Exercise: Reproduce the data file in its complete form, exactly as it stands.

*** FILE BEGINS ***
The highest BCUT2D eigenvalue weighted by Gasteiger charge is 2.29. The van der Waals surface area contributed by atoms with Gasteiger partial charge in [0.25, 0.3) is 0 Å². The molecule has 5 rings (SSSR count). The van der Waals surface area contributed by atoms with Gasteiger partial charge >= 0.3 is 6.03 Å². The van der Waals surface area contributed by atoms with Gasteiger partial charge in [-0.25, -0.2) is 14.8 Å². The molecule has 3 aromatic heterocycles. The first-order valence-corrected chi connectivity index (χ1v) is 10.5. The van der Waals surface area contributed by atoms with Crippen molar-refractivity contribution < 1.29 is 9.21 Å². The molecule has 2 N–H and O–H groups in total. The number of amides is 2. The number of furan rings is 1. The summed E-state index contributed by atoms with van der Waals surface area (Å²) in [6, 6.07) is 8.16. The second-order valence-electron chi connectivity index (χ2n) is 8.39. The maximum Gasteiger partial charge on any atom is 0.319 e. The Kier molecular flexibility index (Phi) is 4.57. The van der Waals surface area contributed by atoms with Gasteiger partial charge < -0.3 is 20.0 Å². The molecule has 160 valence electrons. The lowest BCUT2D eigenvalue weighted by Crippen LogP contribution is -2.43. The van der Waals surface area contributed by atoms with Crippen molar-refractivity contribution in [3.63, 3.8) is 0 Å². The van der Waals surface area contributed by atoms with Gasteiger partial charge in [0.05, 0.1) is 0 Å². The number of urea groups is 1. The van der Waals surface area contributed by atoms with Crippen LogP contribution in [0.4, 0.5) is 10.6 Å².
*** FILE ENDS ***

The highest BCUT2D eigenvalue weighted by Gasteiger charge is 2.29. The van der Waals surface area contributed by atoms with Gasteiger partial charge in [0.25, 0.3) is 0 Å². The molecule has 5 rings (SSSR count). The van der Waals surface area contributed by atoms with Gasteiger partial charge >= 0.3 is 6.03 Å². The van der Waals surface area contributed by atoms with Gasteiger partial charge in [-0.25, -0.2) is 14.8 Å². The molecule has 3 aromatic heterocycles. The first-order valence-corrected chi connectivity index (χ1v) is 10.5. The van der Waals surface area contributed by atoms with Crippen molar-refractivity contribution < 1.29 is 9.21 Å². The molecule has 2 N–H and O–H groups in total. The number of amides is 2. The number of furan rings is 1. The summed E-state index contributed by atoms with van der Waals surface area (Å²) in [6, 6.07) is 8.16. The second-order valence-electron chi connectivity index (χ2n) is 8.39. The maximum Gasteiger partial charge on any atom is 0.319 e. The Kier molecular flexibility index (Phi) is 4.57. The van der Waals surface area contributed by atoms with Gasteiger partial charge < -0.3 is 20.0 Å². The molecule has 160 valence electrons. The lowest BCUT2D eigenvalue weighted by Crippen LogP contribution is -2.43. The van der Waals surface area contributed by atoms with Crippen molar-refractivity contribution in [3.63, 3.8) is 0 Å². The van der Waals surface area contributed by atoms with Gasteiger partial charge in [0.05, 0.1) is 0 Å². The number of urea groups is 1. The van der Waals surface area contributed by atoms with Crippen LogP contribution in [0.4, 0.5) is 10.6 Å².